Rephotography and Memory

Memory is ‘the faculty by which the mind stores and remembers information’ source. There are three main distinctions of memory

– Implicit vs. Explicit memory.
– Declarative vs. Procedural memory.
– Semantic vs. Episodic memory.


Until recently human memory had to rely on what was in the head, supplemented by a few photographs and stories people told each other. In the digital age this has all changed with a constant stream of digital imagery capturing events as they occur in the moment and being shared by social media mechanisms. Memory as a solid fact seems to be dissolving in to multiple interpretations all backed up by differing images.

This essay is based on a reading of the following digital article by Jason Kalin. All quotes are from this article. The article has stimulated many thoughts and ideas about the impact digital imagery has had on the idea of memory. At first rephotography did not appeal to me at all but the reading and reflecting on it now illuminates a powerful contribution to ontological representation, time and my own ideas of what memory is.

Remembering with Rephotography: A Social Practice for the Inventions of Memories. by Jason Kalin 07/2013, digital article p 168-179 referenced Tallis June 4th.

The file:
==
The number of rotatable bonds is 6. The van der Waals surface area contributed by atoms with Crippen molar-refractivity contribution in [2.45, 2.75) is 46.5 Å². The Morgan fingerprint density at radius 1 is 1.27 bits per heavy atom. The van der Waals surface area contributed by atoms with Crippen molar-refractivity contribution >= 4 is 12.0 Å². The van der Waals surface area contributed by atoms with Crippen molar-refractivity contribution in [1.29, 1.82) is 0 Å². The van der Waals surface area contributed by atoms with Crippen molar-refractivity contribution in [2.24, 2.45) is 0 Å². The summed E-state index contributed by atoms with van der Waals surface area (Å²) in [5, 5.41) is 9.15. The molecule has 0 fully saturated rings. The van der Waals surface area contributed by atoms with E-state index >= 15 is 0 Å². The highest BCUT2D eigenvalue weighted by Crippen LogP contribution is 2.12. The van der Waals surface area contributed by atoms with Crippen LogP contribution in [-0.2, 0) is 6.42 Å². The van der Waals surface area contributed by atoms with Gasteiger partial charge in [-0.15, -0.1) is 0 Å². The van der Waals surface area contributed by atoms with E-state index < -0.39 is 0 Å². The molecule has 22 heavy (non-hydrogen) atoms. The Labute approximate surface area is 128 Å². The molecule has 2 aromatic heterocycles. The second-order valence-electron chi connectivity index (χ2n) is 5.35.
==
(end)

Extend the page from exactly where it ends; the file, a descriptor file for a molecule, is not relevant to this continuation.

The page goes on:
Rephotography, rather than a representation of memory, suggests a practice of actively constructing and inhabiting memories and their times and places while also incorporating them into the present as active forces

The particular photographic practice I study has been referred to as rephotography. With rephotography, a prior, often much older, photograph of a person or place is physically held up in or digitally blended into a present-day photograph of that person or place from the perspective of the prior photograph. By making the past and present appear simultaneously, rephotography brings into being multiple possibilities of people, places, and memories, of private lives and public displays. 

rephotography as a hauntological orientation to remembering that has the potential to create a con/fusion of places and times, producing, circulating, and accumulating the messiness of memory so that there is never a last image or last time or last memory, but rather only a last in a flow of images, times, and memories—illuminating not the ultimate meaning, but a meaning for the time(s).

Hauntological is a powerful evocation of what rephotography does to a memory of place. Even prior to digital imagery there has always been something haunting about photographs of people from previous generations. Life flows and never stops despite ‘now’ being all there ever is!

Photographs are not autonomous artifacts existing outside the context in which they circulate; rather, they acquire social meaning and significance through their material, rhetorical circulation.